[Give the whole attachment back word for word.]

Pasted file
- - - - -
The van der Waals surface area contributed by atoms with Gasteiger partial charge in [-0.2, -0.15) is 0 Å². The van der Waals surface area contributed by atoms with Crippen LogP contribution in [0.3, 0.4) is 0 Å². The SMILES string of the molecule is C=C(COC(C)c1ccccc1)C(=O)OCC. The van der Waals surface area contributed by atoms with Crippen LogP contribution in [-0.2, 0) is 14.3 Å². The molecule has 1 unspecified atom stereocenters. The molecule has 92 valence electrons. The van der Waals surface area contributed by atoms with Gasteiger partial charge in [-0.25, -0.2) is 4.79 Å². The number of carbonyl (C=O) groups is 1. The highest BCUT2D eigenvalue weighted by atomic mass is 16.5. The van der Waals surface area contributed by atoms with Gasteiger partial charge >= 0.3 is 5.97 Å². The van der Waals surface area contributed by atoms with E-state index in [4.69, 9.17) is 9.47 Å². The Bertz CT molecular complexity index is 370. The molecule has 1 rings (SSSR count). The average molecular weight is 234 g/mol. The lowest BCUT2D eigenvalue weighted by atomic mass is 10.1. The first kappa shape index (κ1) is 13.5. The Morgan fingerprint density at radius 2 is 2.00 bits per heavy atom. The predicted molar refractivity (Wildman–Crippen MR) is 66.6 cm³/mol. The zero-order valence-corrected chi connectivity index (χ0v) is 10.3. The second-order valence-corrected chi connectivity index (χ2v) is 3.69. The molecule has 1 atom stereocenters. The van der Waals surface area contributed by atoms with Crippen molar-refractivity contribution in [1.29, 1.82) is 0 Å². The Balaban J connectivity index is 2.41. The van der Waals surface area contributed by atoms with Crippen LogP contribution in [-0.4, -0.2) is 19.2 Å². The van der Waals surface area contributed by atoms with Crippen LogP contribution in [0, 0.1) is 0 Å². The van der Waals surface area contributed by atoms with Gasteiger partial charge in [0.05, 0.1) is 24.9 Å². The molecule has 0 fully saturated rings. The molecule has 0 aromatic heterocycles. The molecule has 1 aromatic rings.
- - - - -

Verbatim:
The van der Waals surface area contributed by atoms with Gasteiger partial charge in [-0.2, -0.15) is 0 Å². The van der Waals surface area contributed by atoms with Crippen LogP contribution in [0.3, 0.4) is 0 Å². The SMILES string of the molecule is C=C(COC(C)c1ccccc1)C(=O)OCC. The van der Waals surface area contributed by atoms with Crippen LogP contribution in [-0.2, 0) is 14.3 Å². The molecule has 1 unspecified atom stereocenters. The molecule has 92 valence electrons. The van der Waals surface area contributed by atoms with Gasteiger partial charge in [-0.25, -0.2) is 4.79 Å². The number of carbonyl (C=O) groups is 1. The highest BCUT2D eigenvalue weighted by atomic mass is 16.5. The van der Waals surface area contributed by atoms with Gasteiger partial charge >= 0.3 is 5.97 Å². The van der Waals surface area contributed by atoms with E-state index in [4.69, 9.17) is 9.47 Å². The Bertz CT molecular complexity index is 370. The molecule has 1 rings (SSSR count). The average molecular weight is 234 g/mol. The lowest BCUT2D eigenvalue weighted by atomic mass is 10.1. The first kappa shape index (κ1) is 13.5. The Morgan fingerprint density at radius 2 is 2.00 bits per heavy atom. The predicted molar refractivity (Wildman–Crippen MR) is 66.6 cm³/mol. The zero-order valence-corrected chi connectivity index (χ0v) is 10.3. The second-order valence-corrected chi connectivity index (χ2v) is 3.69. The molecule has 1 atom stereocenters. The van der Waals surface area contributed by atoms with Crippen molar-refractivity contribution in [1.29, 1.82) is 0 Å². The Balaban J connectivity index is 2.41. The van der Waals surface area contributed by atoms with Crippen LogP contribution in [-0.4, -0.2) is 19.2 Å². The van der Waals surface area contributed by atoms with Crippen LogP contribution in [0, 0.1) is 0 Å². The van der Waals surface area contributed by atoms with Gasteiger partial charge in [0.05, 0.1) is 24.9 Å². The molecule has 0 fully saturated rings. The molecule has 0 aromatic heterocycles. The molecule has 1 aromatic rings.